Book Review - Power and Love: A theory and practice for social change

Have you ever wondered why some change efforts – whether they are within an organisational or social context – stumble, or even fall over? Or, why some efforts to enable or implement a socially focused initiative result in the people involved is this ‘good work’ clashing in ways that jeopardise the very intention of the initiative. Come to think of it, have you ever wondered why some of your own best intentions to transform your life and leadership have resulted in you maintaining your own inner status-quo?

In his latest book, Power and Love: A theory and practice of social transformation, Adam Kahane, explores why this occurs in individuals, groups and in large-scale social change initiatives. By way of context, Adam Kahane is a recognised international expert and practitioner in the exploration and implementation of transformative social change. He is formerly the head of the strategy group for Royal Dutch Shell where he was responsible for identifying and scenario-planning the possible social-political-environmental contexts the company might find itself in.

In this role at Royal Dutch Shell he was invited by the then opposition leaders of South African to develop a strategy for effecting the transition away from apartheid. He subsequently resigned from Royal Dutch Shell to move to South Africa and become a key facilitator in what was to emerge as the Mont Fleur Scenario Exercise, a large-scale social engagement initiative to evolve a prosperous future for the rich social and cultural tapestry of the country.

Anyway, back to Adam Kahane’s latest offering on the enablers (and disablers) of large-scale social change: Power and Love. Drawing on the work of theologian and philosopher, Paul Tillich, Kahane defines Power as, “the drive of everything living to realise itself, with increasing intensity and extensity.” Put another way, it is one’s drive to achieve one’s purpose, to self-actualise. Love is defined as, “the drive towards the unity of the separated.” In other words, love is the impulse to reconnect or make whole that which has become separated.

Kahane further distinguishes each dynamic force of social change as coming in two forms. He describes generative power as providing ‘power to’ another in service of him/her/they evolving and transforming towards self-actualisation. Conversely degenerative power is described as ‘power over’ or the forcing or maintaining of oppression over others in ways that result in the reduction of an individual or community’s capacity to heal.

Kahane argues that all power commences generatively, but it is the absence of love (specifically, generative love) that results in power becoming a negative force. Kahane describes generative love as an intentional disposition towards another and a drive to (re)-unite via a focus on relationship and connection. The opposing force of degenerative love is described as ‘sentimental and anaemic’, resulting in the already powerful acting recklessly and abusively.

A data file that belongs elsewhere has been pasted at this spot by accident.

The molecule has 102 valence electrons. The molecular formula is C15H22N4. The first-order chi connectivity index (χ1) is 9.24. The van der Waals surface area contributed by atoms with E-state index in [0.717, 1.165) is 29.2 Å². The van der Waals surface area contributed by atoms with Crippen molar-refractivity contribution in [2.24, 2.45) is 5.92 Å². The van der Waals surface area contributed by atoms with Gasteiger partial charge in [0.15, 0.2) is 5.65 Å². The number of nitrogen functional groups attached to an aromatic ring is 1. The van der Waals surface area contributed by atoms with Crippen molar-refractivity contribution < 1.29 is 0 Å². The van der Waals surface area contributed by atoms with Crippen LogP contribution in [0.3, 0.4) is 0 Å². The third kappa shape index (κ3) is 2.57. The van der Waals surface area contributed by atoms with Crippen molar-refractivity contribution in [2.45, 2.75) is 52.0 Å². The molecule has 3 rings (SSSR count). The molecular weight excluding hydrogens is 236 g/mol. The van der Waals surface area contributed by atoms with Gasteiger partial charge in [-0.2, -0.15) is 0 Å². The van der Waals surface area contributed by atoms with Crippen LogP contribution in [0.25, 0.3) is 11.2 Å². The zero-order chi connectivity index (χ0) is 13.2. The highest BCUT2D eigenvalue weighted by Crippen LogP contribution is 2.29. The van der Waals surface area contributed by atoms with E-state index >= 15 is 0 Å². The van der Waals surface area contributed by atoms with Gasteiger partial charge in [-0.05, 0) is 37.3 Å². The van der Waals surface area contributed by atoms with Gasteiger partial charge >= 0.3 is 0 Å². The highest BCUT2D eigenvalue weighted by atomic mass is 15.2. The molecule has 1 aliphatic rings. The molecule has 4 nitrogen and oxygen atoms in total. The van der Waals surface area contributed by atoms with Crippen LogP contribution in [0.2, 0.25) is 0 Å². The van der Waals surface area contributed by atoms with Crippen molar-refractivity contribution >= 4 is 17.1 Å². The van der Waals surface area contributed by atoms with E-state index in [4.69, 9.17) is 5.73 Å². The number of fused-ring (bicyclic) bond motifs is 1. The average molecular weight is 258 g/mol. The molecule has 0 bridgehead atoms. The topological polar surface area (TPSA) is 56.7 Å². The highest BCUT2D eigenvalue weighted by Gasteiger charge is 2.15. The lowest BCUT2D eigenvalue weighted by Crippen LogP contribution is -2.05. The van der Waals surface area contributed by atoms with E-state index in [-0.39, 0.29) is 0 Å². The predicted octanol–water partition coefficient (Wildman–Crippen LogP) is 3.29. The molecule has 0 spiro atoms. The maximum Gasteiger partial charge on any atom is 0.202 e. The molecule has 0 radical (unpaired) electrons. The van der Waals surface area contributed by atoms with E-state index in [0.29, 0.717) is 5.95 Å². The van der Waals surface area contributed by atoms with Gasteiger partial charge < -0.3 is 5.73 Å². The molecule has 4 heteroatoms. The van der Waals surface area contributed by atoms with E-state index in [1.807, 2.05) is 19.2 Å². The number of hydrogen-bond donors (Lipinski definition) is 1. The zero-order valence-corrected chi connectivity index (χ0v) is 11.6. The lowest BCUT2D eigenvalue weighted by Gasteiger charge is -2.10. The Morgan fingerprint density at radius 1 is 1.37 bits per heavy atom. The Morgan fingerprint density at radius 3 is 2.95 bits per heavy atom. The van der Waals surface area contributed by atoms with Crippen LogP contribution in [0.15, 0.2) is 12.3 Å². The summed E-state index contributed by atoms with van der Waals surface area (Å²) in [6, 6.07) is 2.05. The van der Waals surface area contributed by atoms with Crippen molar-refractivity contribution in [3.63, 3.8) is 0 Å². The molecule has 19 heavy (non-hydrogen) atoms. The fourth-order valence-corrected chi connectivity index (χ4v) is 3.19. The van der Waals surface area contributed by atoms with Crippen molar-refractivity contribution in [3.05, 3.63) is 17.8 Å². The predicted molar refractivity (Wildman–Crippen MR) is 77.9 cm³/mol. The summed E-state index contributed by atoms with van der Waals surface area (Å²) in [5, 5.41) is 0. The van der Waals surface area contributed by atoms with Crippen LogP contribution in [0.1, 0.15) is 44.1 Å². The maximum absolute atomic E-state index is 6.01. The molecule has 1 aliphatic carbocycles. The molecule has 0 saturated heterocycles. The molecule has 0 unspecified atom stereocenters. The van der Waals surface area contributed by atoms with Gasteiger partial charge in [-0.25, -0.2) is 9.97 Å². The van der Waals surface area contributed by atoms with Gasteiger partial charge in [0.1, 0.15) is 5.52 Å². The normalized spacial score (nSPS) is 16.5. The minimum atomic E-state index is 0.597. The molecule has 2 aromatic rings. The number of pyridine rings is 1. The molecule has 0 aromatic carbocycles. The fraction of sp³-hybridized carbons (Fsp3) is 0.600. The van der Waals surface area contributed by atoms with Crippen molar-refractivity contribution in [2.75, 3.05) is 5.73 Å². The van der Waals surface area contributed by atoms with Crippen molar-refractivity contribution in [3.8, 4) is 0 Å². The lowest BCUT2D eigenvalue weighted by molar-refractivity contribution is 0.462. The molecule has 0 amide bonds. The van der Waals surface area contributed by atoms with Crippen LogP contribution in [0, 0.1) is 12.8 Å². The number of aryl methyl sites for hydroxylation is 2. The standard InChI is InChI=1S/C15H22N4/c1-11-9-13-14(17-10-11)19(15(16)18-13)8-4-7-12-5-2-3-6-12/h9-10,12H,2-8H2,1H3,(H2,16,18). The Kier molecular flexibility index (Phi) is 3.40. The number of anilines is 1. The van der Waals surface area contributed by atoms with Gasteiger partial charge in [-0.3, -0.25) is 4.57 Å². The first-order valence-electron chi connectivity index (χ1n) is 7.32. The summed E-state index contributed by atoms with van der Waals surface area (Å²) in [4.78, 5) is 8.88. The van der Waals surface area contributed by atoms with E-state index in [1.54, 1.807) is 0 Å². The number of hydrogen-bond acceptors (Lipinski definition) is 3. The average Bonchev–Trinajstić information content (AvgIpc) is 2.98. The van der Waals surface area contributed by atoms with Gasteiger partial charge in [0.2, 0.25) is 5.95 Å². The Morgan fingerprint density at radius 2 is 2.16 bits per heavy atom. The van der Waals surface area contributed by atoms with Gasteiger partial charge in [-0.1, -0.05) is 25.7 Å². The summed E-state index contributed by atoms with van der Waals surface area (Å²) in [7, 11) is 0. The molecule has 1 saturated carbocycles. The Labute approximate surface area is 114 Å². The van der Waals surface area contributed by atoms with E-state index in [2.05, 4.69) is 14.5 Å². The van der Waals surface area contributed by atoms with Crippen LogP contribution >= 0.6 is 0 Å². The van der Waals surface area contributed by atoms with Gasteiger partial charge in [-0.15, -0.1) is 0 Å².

Generative power cannot exist without generative love. However, as Kahane describes, Power and Love are a dilemma: They cannot co-exist at the same time. And this is why many change efforts fall short, or fail. Through a rich array of personal and professional examples of large-scale social change efforts he has guided to success – or failure – Kahane describes the dynamic balance between Power and Love. And he even uses the metaphor of the Scarecrow from The Wizard Of Oz.

If you remember, the Scarecrow wanted a brain so that he could understand the workings of the world. He wanted to self-actualise. As he picked himself off the pole holding him upright, he stumbles and falls over. Kahane talks about how he has ‘fallen over’ many a time in undertaking social change initiatives when he (and those around him) only relied on Power or Love to drive the change process. In Kahane’s experience, the presence of one ‘force’ in the absence of the other results in it becoming degenerative and the initiative of focus becomes toxic to those involved.

But Kahane, like the Scarecrow, learnt form his early experience. As the Scarecrow continued to pick himself up he began to stumble more, lurching one direction and then the other, and fall less. The dynamic of Love and Power is like this too; an over-reliance of one force over the other results in us ‘stumbling’ through change and transformation. We may ultimately traverse the change journey, but it will be done so in fits-and-starts, with us heading down many a blind alley, and with us experiencing a degree of unnecessary suffering.

As Kahane discovered, Power and Love is a dynamic balance, just like walking … and running. The gentle flow between generative power and generative love during the journey transformation results in the full power and potency of large-scale social change becoming realised for those that need it most. The Scarecrow realised this in his journey – it was by showed generative love to his fellow travellers along the ‘yellow-brick-road’ that he received his ‘brain’, his generative power.

Kahane is a powerful story-teller and an experienced practitioner of the ‘inner workings’ of sustained social-change. This book is a wonderful read full of real world examples of the struggles and triumphs of social change and a timely reminder of the importance of leading from one’s purpose and doing so with compassion.